As a child I left home before I left home. Other kids were playing football but I kept taking the bus to Holywood, the port a few miles outside Belfast. What did I do with the hours there? I really don't know. I think I just walked around the harbour looking at the sea and the boats. Later, I got into hitchhiking, up to the north Antrim coast, walking the beaches and the hills. I had no special destination. I just wanted to go as far as I could go.
People think that Lebanon must be the place that changed me, but I don't think so. The place that changed me was not a place out there. It was a place inside me. What Beirut did was open up my interior vistas. For four and a half years I travelled a subconscious landscape. All those days and days mulling over things and retreating into my shell. I was trying to find an emotional compass point.
At that time I didn't have the equipment for it. When I was kidnapped in Beirut I had been on my way to Australia, New Zealand and China. But what for? I didn't know. In Lebanon I began to understand that what I wanted was not a place outside me at all.
When, eventually, I came home to Ireland I spent three months driving round looking for a place to settle. I remember the simple thing that a friend told me after I had asked him where I should live. He said: "You'll know when you find it."
After my release, I spent all the time driving around, foolishly. I was so unaccustomed to hearing music in those days that when I drove I used to dance on the pedals. One day I ended up in County Mayo near Westport, driving by Croaghpatrick, the oldest, holiest mountain in Ireland. As I came over the brow, I saw the cone of the hill. But it was triangular and covered in snow. It didn't look Irish at all, but Asian. I really took a deep breath. This did not feel like the west of Ireland. Where was I? Not in a place I expected to be.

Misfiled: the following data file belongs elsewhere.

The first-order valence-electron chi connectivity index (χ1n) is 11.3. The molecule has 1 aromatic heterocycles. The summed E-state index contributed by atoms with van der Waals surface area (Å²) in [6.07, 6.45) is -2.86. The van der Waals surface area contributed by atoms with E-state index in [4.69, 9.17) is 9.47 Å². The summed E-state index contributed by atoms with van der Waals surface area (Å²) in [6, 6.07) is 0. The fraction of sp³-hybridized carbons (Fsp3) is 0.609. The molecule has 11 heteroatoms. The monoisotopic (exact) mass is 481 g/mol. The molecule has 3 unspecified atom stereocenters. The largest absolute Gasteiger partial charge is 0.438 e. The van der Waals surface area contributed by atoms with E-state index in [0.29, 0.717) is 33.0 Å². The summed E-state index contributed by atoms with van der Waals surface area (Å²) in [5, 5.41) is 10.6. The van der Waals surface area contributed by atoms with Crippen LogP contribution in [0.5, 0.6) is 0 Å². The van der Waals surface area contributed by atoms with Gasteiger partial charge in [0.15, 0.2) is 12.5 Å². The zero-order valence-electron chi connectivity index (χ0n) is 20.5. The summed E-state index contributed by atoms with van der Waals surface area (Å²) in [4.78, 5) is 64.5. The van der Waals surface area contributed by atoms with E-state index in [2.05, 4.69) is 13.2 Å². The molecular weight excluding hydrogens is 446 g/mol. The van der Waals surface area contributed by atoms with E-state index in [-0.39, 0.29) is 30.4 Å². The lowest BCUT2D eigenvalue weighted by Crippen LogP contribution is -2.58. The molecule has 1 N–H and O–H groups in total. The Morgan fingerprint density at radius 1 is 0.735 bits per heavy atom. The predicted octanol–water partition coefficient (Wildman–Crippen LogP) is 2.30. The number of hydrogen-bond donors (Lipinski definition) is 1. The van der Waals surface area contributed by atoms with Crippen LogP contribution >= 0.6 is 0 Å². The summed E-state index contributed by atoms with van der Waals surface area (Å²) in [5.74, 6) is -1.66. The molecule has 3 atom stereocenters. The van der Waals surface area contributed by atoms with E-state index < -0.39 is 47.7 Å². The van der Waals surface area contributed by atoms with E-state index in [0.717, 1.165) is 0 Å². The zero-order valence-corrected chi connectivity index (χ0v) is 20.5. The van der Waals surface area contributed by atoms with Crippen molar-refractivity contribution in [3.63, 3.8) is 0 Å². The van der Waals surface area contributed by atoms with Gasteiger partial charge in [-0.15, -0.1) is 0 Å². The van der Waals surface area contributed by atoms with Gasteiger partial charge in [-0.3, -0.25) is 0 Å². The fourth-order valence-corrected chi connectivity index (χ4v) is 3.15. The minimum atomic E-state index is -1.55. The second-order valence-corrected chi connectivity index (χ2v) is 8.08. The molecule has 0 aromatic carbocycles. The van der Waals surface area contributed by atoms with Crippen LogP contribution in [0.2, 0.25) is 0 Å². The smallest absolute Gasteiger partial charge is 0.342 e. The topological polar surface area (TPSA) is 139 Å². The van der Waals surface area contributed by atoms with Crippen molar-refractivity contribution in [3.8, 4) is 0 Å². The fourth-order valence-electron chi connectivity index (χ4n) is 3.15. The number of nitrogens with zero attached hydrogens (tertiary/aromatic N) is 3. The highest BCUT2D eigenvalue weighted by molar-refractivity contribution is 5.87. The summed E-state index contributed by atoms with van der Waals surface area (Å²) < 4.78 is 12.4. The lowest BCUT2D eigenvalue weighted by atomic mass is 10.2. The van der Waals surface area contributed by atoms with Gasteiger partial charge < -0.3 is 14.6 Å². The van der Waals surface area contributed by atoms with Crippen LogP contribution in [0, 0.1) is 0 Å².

I kept returning to Westport without really knowing why. I felt as though it had chosen me, rather than me it. I began to see landscape for the first time. I became alert to the bigness of small things, like strange shapes on the foreshore. My eyes had suddenly become microscopes and tiny things underwent miraculous transformations.
I was offered a priest's cottage and I began to stay there. There was no television or radio, nothing to pull my compass point into the wrong position. But I soon began to feel very unsettled again. Things about it reminded me of places where I had been held in Lebanon. There were noises outside, then nothing. White walls and sticks of furniture, a few candles.
One night I felt very trapped and uneasy, so I walked out looking for help. It was at the back of Croaghpatrick, which looked so black. I felt an awful loneliness. Then I looked up and saw the sky ablaze with stars. I felt that I wasn't alone. I can't comprehend the universe but it did seem to be laying its hand on me in its own way.
I used to spend a lot of time driving through the Doolough Valley. It's edged by two very bleak mountainsides. In the old famine days peasants tried to walk through it in the hope of getting to the coffin ships that would take them to America.
I could really sense these people all around me. Skeletal, barefoot, naked. They would never find help, but just trudge back to die. Sometimes, while I was there, I saw the wind snarling through the hills. It seemed to pick up the water of the lake. I am told that the wind sometimes used to pick people up and throw them into the water. But whole families must have been glad to die there. Why should people receive death with joy? The whole area seems to embody the question. But not in a fierce way. As a gentle place of sorrow.
Once in the Doolough I saw the wind lift up the surface of the water of the lake in a spiral, 12ft or 15ft high. The sunlight caught it, like a dazzling column. You can understand why rural people are religious. Croaghpatrick was holy long before Christianity. It doesn't need my sullied feet on it.
I had a friend, a painter. He was always up walking in the hills, then coming down with muck up to the eyeballs. One day I asked him where he had been. He said he had found an old graveyard up there, 150 years old. "You know what I found?" he said. "There's a Keenan up there. A stone with your name on it."
How could I think of leaving this place? I seemed to belong here. The famine land was pulling me into it. It wasn't the politics of the story that agitated me, just the pain.
Weeks later I was still having restless urges. Then the barman in my local pub told me a strange story about an old woman of the area, who had recently died. This woman, he told me, once had as neighbours a family with a son called Brian. And years ago, the family had all left and gone to England.
So, when this woman started reading news reports about a Brian Keenan who was being held hostage in Lebanon, she for some reason became convinced that this Brian was the same one she had known. And so she prayed for him three times daily. In fact, it wasn't really me she was praying for. But the barman said to me: "Brian, it was really you."
I felt like this was the place addressing me, again. It was my inner compass point, pointing. Something saying to me, without shouting, this was home.